LONDON – World oil prices surged nearly 4 percent on Friday on worries the U.S. hurricane season would continue to hamper energy production and imports in the Gulf of Mexico (search), delaying vital stock-building ahead of winter.
Fund buying ahead of the weekend and renewed concern about the fate of Russian oil company Yukos (search) added to bullish sentiment.
U.S. light crude gained $1.77, or nearly 3.9 percent, to settle at $45.59 a barrel on the New York Mercantile Exchange (search), while London's Brent crude futures were up $1.70 at $42.45 a barrel.
Hurricane Ivan's (search) assault on the Gulf Coast appeared to have caused only minor damage to oil facilities. But, as Ivan abated inland, Tropical Storm Jeanne was following and there was speculation it would disrupt some imports.
"We expect upside price pressure to persist," Barclays Capital said in a report. "Although (Jeanne) is expected to miss the Gulf coast, it could disrupt tankers."
The U.S. Minerals Management Service estimated oil companies shut a total of nearly 5.2 million barrels of production this week as a precautionary measure against Ivan. That amount is only slightly below the amount of oil the entire United States produces in a day.
Nearly 22.9 billion cubic feet of natural gas production was also shut this week, while the closure of Gulf ports prevented millions of barrels of oil imports from entering the country.
By Friday afternoon about 73 percent of gulf oil output and 42 percent of its natural gas production was still shut.
Merrill Lynch analysts said oil and natural gas stocks in coming weeks would be impacted by the closures.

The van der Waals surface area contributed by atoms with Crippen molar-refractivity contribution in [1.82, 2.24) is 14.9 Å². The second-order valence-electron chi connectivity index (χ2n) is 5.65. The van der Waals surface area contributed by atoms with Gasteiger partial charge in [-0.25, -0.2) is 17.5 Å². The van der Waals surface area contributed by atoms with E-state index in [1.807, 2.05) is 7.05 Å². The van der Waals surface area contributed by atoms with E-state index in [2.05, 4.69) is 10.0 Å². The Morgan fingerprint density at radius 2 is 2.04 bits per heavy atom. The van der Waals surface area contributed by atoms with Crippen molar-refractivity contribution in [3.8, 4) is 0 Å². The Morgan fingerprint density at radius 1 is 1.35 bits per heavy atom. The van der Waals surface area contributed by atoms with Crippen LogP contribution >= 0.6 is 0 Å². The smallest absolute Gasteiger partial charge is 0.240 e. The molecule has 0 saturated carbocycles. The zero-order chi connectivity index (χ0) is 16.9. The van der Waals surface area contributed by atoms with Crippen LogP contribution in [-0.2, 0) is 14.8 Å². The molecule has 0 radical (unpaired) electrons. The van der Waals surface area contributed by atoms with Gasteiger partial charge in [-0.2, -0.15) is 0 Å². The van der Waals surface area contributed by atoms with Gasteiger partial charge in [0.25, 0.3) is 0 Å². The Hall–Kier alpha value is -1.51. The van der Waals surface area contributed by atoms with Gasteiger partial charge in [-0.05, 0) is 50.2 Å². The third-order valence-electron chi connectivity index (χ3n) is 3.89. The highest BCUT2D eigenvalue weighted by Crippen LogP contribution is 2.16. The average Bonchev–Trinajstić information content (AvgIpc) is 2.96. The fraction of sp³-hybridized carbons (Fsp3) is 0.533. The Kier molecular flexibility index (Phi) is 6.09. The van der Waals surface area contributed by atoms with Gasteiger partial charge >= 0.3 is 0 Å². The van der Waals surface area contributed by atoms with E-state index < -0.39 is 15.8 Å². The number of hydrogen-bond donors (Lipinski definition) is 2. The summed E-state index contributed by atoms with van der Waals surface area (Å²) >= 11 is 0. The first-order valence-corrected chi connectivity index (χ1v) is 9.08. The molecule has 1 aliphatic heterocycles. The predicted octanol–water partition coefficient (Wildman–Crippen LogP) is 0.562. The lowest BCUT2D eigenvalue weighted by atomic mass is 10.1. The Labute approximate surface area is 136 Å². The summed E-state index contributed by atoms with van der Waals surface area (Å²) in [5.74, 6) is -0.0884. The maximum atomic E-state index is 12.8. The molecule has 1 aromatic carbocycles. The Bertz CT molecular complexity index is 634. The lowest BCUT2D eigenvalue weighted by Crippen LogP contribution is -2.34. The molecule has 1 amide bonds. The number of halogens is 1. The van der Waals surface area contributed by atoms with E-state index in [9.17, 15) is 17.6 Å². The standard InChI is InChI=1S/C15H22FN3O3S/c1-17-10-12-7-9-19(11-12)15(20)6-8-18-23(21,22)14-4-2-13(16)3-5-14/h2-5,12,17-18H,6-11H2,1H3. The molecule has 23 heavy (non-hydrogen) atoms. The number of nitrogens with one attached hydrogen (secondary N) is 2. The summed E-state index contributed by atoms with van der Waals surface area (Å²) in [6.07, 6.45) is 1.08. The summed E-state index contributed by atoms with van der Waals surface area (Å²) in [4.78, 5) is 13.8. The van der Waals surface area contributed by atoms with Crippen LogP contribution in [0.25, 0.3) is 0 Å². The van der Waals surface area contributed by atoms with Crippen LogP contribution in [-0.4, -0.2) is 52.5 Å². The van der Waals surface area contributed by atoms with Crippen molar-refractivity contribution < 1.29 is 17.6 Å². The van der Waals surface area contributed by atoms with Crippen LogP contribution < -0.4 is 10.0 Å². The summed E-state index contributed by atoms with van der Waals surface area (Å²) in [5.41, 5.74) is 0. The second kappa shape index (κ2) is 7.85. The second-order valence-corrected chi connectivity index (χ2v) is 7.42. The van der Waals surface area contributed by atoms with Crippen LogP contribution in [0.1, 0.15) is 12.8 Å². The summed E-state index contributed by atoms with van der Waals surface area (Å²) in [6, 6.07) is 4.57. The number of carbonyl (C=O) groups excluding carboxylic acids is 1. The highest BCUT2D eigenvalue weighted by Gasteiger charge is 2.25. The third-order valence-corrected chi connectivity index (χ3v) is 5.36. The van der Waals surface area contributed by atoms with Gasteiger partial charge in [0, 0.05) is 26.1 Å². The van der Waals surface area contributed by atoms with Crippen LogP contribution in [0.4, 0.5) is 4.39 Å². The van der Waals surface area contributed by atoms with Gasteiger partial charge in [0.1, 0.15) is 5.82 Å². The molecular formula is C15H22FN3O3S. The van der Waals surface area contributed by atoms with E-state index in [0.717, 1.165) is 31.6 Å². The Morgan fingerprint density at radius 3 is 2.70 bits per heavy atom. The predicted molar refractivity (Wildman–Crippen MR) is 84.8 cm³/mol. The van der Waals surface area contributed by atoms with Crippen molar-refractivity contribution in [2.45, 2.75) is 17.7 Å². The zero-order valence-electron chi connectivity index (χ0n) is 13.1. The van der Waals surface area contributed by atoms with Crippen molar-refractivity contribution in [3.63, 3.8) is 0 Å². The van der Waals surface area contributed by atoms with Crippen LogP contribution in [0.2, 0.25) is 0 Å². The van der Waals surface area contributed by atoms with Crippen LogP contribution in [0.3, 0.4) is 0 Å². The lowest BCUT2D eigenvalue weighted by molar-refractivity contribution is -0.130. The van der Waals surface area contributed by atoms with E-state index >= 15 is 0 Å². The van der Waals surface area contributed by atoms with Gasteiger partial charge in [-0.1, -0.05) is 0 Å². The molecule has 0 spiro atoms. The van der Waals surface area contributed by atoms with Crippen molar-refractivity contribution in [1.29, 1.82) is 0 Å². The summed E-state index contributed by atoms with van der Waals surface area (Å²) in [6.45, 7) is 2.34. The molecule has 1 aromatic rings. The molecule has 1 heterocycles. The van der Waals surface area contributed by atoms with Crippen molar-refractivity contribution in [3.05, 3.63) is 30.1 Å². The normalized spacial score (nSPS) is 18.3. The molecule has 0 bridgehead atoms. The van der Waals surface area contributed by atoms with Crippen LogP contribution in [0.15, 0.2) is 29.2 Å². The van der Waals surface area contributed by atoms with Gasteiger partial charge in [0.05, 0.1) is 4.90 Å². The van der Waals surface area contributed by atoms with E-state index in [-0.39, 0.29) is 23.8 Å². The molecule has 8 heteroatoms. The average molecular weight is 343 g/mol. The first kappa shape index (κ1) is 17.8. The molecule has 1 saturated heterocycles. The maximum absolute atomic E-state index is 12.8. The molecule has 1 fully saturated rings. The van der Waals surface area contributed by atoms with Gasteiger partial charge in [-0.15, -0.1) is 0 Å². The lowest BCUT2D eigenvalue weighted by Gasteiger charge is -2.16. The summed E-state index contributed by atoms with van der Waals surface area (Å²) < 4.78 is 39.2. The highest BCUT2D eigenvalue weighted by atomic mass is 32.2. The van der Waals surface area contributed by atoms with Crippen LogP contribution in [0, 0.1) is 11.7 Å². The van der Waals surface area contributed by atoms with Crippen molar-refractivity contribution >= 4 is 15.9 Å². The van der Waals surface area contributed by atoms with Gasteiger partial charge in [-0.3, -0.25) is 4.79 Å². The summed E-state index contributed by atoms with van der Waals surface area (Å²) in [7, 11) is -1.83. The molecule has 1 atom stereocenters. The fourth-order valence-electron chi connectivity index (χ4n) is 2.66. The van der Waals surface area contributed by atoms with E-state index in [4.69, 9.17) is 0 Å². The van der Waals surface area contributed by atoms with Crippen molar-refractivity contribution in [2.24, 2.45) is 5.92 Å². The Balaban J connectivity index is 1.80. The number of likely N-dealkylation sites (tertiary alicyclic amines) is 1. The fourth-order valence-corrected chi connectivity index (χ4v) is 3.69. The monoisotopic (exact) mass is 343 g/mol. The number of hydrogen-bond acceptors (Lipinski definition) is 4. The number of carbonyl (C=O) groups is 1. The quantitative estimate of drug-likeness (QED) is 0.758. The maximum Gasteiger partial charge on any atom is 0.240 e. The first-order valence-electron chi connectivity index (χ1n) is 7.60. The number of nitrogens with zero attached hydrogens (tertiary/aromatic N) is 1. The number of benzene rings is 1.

"The loss of production over this period, coupled with the disruption to imports offloading in the Gulf of Mexico being the key factors," they wrote in a report.
A string of storms in the past month has reduced U.S. crude inventories. The Energy Department on Wednesday said crude stocks had fallen last week for the seventh week in a row, at a time when inventories should start to build.
The temporary halt in refinery operations was also likely to have curtailed vital production of winter heating fuels, stocks of which are below their five-year average.
Crude inventories, now at a six-month low, are likely to have fallen again this week in Ivan's wake, analysts expect.
The OPEC cartel, which has been pumping at full throttle in recent months, said its huge supplies would help global oil stockpiles to grow by over 1 million bpd in 2004.
But analysts say a refining capacity shortfall could cause heating fuel prices skyrocket, if sufficient stocks are not built before the Northern Hemisphere winter.
"The shortage of refining capacity is a very serious bottleneck squeezing prices higher, despite crude 'feedstock' being relatively abundant," Edward Meir of Man Energy said.
News that a Moscow court had upheld a decision to seize five refineries belonging to oil company Yukos, added to the bullish sentiment, oil dealers said.
The company, with 1.7 million bpd in crude production, has been battling bankruptcy as the Russian government seeks to collect about $7 billion in back taxes.
"There is Yukos, there are the storms and there are the usual concerns," one trader said. "No one wants to go short into the weekend."